AS/RE 251. Religions of Tibet.Tibetan religions are a complex mixture of Indian, Chinese, and indigenous elements. This course focuses on the history, doctrines, practices, literatures, major personalities, and communities of the different religious traditions that are expressions of this mixture, including the rNying ma, bKa' brgyud, Sa skya, and dGe lugs sects of Buddhism as well as the Bön and "folk" traditions. Open to first-year students. Enrollment limited to 40. J. Strong. Concentrations

AS/MU 252. Musics of Southeast Asia.Designed for students interested in performing arts cultures based outside the West, this course introduces selected historical and contemporary musical traditions of mainland and island Southeast Asia. The integration of music, dance, theater, and ritual is a unifying theme of the course. Special attention is given to historical and contemporary gong-chime cultures of the region. The study of Southeast Asian arts contributes to students' understanding of the region. Several practical sessions, in which students learn to play instruments of the Bates Gamelan Ensemble, enhance the grasp of formal principles common to a variety of Southeast Asian musics. Prerequisite(s): any course in music or Asian studies. Open to first-year students. [W2] G. Fatone. Concentrations

INDS 255. Modern Japanese Women Writers.How do Japanese women writers of the late twentieth and early twenty-first centuries portray the complexities of today's world? How do they negotiate the gendered institutions of the society in which they live? What values do they assign to being a woman, to being Japanese? Students consider issues such as family, power, gender roles, selfhood, and the female body in reading a range of novels, short stories, and poems. Authors may include Enchi Fumiko, Ohba Minako, Kurahashi Yumiko, Tsushima Yuko, Tawara Machi, Yamada Eimi, and Yoshimoto Banana. Readings and discussion are in English. Cross-listed in Asian studies, Japanese, and women and gender studies. Not open to students who have received credit for JA/WS 255. Open to first-year students. S. Strong. Concentrations   |   Interdisciplinary Programs.

AS/PY 260. Cultural Psychology.This course provides an introduction to the theoretical perspectives and research findings of cultural psychology, with an emphasis on comparisons between North American and East Asian cultural groups. Topics include defining culture as a topic of psychological inquiry; the methods of conducting cultural research; the debate between universality versus cultural specificity of psychological processes; acculturation and multiculturalism; and cultural influences on thought, emotion, motivation, personality, abnormality, and social behavior. Prerequisite(s): PSYC 101. Enrollment limited to 50. (Diversity.) Normally offered every year. H. Boucher. Concentrations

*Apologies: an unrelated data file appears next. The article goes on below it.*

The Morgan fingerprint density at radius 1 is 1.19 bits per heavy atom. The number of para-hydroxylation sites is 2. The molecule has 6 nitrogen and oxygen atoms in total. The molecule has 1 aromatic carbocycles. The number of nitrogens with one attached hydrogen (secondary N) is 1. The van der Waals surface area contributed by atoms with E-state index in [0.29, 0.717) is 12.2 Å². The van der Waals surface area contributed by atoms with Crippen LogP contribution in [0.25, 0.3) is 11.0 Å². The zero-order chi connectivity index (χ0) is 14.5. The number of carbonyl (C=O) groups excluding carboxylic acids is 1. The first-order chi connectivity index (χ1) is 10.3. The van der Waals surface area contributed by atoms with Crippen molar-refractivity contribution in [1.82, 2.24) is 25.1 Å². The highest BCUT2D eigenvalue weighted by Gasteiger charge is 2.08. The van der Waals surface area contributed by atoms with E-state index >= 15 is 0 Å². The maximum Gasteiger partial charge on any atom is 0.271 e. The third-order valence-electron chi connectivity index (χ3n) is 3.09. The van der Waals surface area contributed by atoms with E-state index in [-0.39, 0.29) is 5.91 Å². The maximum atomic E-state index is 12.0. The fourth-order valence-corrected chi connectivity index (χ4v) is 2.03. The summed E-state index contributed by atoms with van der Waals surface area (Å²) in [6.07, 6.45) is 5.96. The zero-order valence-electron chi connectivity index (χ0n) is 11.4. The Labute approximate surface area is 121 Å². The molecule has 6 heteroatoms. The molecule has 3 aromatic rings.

AS/HI 274. China in Revolution.Modern China's century of revolutions, from the disintegration of the traditional empire in the late nineteenth century, through the twentieth-century attempts at reconstruction, to the tenuous stability of the post-Maoist regime. Recommended background: AS/HI 171. Enrollment limited to 40. (East Asian.) Normally offered every year. D. Grafflin. Concentrations

AS/HI 291. World War II in the Pacific: Captors, Captives, Civilians, and Collaboration.This course follows the history of World War II from the perspective of individuals who lived through the conflict. The primary focus is less on political and military strategy and more on the ordinary soldiers and noncombatants whose lives were transformed and defined by the waging of total war in the Pacific. Larger goals for this course include understanding the demands total war placed on all segments of the nations (and colonies) at war, the diversity of both individual and community experiences, and the historical lens through which the war continues to be remembered. Open to first-year students. Enrollment limited to 40. (East Asian.) P. Eason. Concentrations

AS/RE 308. Buddhist Texts in Translation.This seminar involves the close reading and discussion of a number of texts representing a variety of Buddhist traditions. Emphasis is placed on several different genres including canonical sutras, commentarial exegeses, philosophical treatises, and popular legends. Prerequisite(s): AS/RE 250, AN/RE 263, or AV/AS 243. Enrollment limited to 15. [W2] J. Strong. Concentrations